Scientific Name: Porphyrio porphyrio
Name: Purple Swamphen
The Purple Swamphen has silky purple-blue plumage with metallic gloss on throat and breast, contrasting with the white undertail coverts.
Size in cm:
The very large bill is triangle-shaped, with bulky and curved upper mandible, giving the bird a strange appearance. The bill extends to the head top in a bright red shield, as bill and long legs. The slender toes show fine claws, and especially the rear toe. Eyes are red too. Both sexes are similar.
Size in Inch
blue (Bird may have more colors)
The Purple Swamphen is primarily vegetarian and feeds on stems and sap from aquatic plants. It may sometimes consume dead fish, frogs and snails found between two canals.
Habit and habited:
The Purple Swamphen frequents the marshes with sedges, where flood and dryness alternate. At this moment, the birds reach coastal lagoons and rivers where they spend the late summer and the autumn, until the new flood of the marshes with rains and the rising of water level.
An explosive, nasal, rising quinquinkrrkrr; in alarm; also a soft chuck-chuck.
The Purple Swamphen is a large rail. It is mainly dusky black above, with a broad dark blue collar, and dark blue to purple below. As the Purple Swamphen walks, it flicks its tail up and down, revealing its white undertail. The bill is red and robust, and the legs and feet orange-red. For such a bulky bird, the Swamphen is an accomplished flier and will readily take to the air to escape danger. In flight, the long legs and elongated toes trail behind or hang underneath the body. Purple Swamphens are proficient swimmers, but prefer to wander on the edges of the water, among reeds and on floating vegetation.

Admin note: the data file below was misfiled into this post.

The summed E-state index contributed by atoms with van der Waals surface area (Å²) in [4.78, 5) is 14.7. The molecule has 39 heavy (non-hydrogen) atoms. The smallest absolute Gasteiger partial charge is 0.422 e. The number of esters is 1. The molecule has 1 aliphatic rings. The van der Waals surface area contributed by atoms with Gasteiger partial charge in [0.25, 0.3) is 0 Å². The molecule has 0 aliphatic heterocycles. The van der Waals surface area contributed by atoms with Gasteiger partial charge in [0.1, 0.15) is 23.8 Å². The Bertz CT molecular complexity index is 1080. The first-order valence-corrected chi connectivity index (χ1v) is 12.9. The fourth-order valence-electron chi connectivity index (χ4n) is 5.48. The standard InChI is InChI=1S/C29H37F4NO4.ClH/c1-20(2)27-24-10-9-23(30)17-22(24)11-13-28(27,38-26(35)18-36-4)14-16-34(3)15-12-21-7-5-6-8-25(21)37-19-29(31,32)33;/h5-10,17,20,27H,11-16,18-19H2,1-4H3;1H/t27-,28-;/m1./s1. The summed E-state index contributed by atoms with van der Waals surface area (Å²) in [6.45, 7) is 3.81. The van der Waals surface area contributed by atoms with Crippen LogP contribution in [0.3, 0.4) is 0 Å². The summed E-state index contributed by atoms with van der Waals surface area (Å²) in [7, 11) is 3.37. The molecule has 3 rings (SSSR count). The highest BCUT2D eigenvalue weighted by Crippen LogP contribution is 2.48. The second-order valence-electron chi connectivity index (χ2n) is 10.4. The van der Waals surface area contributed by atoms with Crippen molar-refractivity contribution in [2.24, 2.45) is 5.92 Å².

The Purple Swamphen feeds in a strange way, using its long toes. It feeds while walking if it is protected, along the muddy area close to the reeds.
The food is taken with one leg, mainly the right leg. The food items are held between the toes and raised until half of height separating them from the bill.
Purple Swamphens are generally found in small groups and studies have shown that these consist of more males than females. More than one male will mate with a single female. All family members, and occasionally the young from a previous brood, share in incubation and care of the young. The nest consists of a platform of trampled reeds with the surrounding vegetation sometimes being used to form a shelter. Often two broods will be raised in a year.